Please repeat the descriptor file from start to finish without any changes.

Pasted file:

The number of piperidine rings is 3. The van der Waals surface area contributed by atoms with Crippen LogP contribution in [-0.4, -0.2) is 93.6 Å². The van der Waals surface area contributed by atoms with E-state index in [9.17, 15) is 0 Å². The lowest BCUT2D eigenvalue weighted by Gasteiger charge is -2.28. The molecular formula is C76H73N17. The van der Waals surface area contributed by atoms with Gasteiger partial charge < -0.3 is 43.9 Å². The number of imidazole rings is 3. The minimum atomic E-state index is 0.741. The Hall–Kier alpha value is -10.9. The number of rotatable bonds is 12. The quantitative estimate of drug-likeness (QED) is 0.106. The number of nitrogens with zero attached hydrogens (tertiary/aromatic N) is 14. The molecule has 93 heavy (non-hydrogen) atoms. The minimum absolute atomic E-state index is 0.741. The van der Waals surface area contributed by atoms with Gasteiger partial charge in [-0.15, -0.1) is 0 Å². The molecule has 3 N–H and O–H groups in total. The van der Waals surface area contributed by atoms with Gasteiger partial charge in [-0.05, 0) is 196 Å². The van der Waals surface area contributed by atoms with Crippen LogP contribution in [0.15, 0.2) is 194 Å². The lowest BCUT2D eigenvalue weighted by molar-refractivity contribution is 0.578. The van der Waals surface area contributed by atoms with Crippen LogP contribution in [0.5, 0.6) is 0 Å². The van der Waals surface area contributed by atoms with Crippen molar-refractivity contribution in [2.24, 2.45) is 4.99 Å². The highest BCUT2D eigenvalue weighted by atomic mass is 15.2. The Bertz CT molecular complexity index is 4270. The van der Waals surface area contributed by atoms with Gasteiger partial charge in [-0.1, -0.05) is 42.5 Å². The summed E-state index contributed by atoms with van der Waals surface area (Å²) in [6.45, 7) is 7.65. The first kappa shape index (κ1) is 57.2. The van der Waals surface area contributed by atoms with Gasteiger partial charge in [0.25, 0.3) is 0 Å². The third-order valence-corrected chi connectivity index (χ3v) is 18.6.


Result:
The number of piperidine rings is 3. The van der Waals surface area contributed by atoms with Crippen LogP contribution in [-0.4, -0.2) is 93.6 Å². The van der Waals surface area contributed by atoms with E-state index in [9.17, 15) is 0 Å². The lowest BCUT2D eigenvalue weighted by Gasteiger charge is -2.28. The molecular formula is C76H73N17. The van der Waals surface area contributed by atoms with Gasteiger partial charge < -0.3 is 43.9 Å². The number of imidazole rings is 3. The minimum atomic E-state index is 0.741. The Hall–Kier alpha value is -10.9. The number of rotatable bonds is 12. The quantitative estimate of drug-likeness (QED) is 0.106. The number of nitrogens with zero attached hydrogens (tertiary/aromatic N) is 14. The molecule has 93 heavy (non-hydrogen) atoms. The minimum absolute atomic E-state index is 0.741. The van der Waals surface area contributed by atoms with Gasteiger partial charge in [-0.15, -0.1) is 0 Å². The molecule has 3 N–H and O–H groups in total. The van der Waals surface area contributed by atoms with Gasteiger partial charge in [-0.05, 0) is 196 Å². The van der Waals surface area contributed by atoms with Crippen LogP contribution in [0.15, 0.2) is 194 Å². The lowest BCUT2D eigenvalue weighted by molar-refractivity contribution is 0.578. The van der Waals surface area contributed by atoms with Crippen LogP contribution in [0.5, 0.6) is 0 Å². The van der Waals surface area contributed by atoms with Crippen molar-refractivity contribution in [2.24, 2.45) is 4.99 Å². The highest BCUT2D eigenvalue weighted by atomic mass is 15.2. The Bertz CT molecular complexity index is 4270. The van der Waals surface area contributed by atoms with Gasteiger partial charge in [-0.1, -0.05) is 42.5 Å². The summed E-state index contributed by atoms with van der Waals surface area (Å²) in [6.45, 7) is 7.65. The first kappa shape index (κ1) is 57.2. The van der Waals surface area contributed by atoms with Gasteiger partial charge in [0.25, 0.3) is 0 Å². The third-order valence-corrected chi connectivity index (χ3v) is 18.6.